In 1980, 16 shipwrecked Danish fishermen were hauled to safety after an hour and a half in the frigid North Sea. They then walked across the deck of the rescue ship, stepped below for a hot drink, and dropped dead, all 16 of them.
The whole piece is chock-full of thrilling goodness.
"The vice-president of an advertising agency is a bit of executive fungus that forms on a desk that has been exposed to conference."
Not gonna post the video directly ‘cause it could gross the F*** out of people, but here’s the link.
It’s a disgusting but highly interesting phenomenon; just make sure you’re not eating anything while watching.
"Like the platypus, the echidna both lays eggs and gives milk, making it one of the rare animals that can make it’s own custard."
Valonia ventricosa, also known as “bubble algae” and “sailors’ eyeballs”, is a species of algae found in oceans throughout the world in tropical and subtropical regions. It is one of the largest single-cell organisms.
So much life going on out there in the oceans.
Medical doctors during the mid-1950’s, concerned with high blood pressure in humans, conducted some physiological experiments on giraffe. The giraffe’s long neck piqued their interest. Changes in blood pressure, occurring when the giraffe leans down to drink, would create problems that had to have been solved by some physiological means. Unless there was some mechanism, lowering the head would increase the blood pressure to such an extent that rupture of blood vessels in the brain would be highly likely. The heart must pump blood up 2.5 meters to the brain when the giraffe is erect, and down 2.5 meters when the giraffe stoops to drink. The circulatory system must have some way of preventing the blood from rushing too quickly back to the heart from the brain when the animal is erect or down to the brain when the animal’s head is lowered. The giraffe raises and lowers it’s head quickly.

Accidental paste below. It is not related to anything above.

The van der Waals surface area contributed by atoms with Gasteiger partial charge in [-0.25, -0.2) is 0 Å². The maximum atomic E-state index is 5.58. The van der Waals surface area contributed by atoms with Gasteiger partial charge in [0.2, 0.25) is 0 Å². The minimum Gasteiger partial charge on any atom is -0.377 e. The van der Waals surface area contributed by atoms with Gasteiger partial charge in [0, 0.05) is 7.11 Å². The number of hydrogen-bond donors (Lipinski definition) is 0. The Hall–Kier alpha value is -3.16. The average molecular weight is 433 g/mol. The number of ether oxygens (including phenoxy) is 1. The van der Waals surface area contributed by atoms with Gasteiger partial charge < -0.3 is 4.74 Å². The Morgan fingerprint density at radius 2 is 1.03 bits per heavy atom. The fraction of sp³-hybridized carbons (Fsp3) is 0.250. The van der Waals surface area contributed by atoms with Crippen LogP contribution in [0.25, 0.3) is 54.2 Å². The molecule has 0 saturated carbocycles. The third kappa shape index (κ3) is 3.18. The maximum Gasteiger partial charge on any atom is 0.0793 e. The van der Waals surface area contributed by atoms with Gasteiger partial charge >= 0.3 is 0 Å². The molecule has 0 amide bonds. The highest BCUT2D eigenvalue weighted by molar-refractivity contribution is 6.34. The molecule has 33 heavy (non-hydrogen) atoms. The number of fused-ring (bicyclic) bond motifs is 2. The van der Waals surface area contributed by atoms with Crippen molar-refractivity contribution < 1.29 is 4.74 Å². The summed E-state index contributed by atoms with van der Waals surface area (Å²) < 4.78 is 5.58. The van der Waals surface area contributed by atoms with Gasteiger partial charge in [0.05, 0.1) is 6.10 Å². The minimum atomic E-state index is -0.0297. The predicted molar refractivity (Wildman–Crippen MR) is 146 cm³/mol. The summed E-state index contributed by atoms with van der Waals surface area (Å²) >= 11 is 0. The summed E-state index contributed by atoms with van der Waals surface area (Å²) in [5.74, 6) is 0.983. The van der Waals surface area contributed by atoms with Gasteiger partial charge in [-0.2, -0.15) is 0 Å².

Tests showed that the blood pressure at the base of the brain was 200 mm Hg (millimeters of mercury) when the giraffe is upright and, instead of being higher as expected, dropped to 175 mm Hg when the head was lowered. The viscosity of giraffe blood and its protein content was expected to be high - thicker things flowing more slowly. Instead, the viscosity was found to be the same as man, and the protein content, which might have caused high osmotic pressure, was found to be lower than that of man.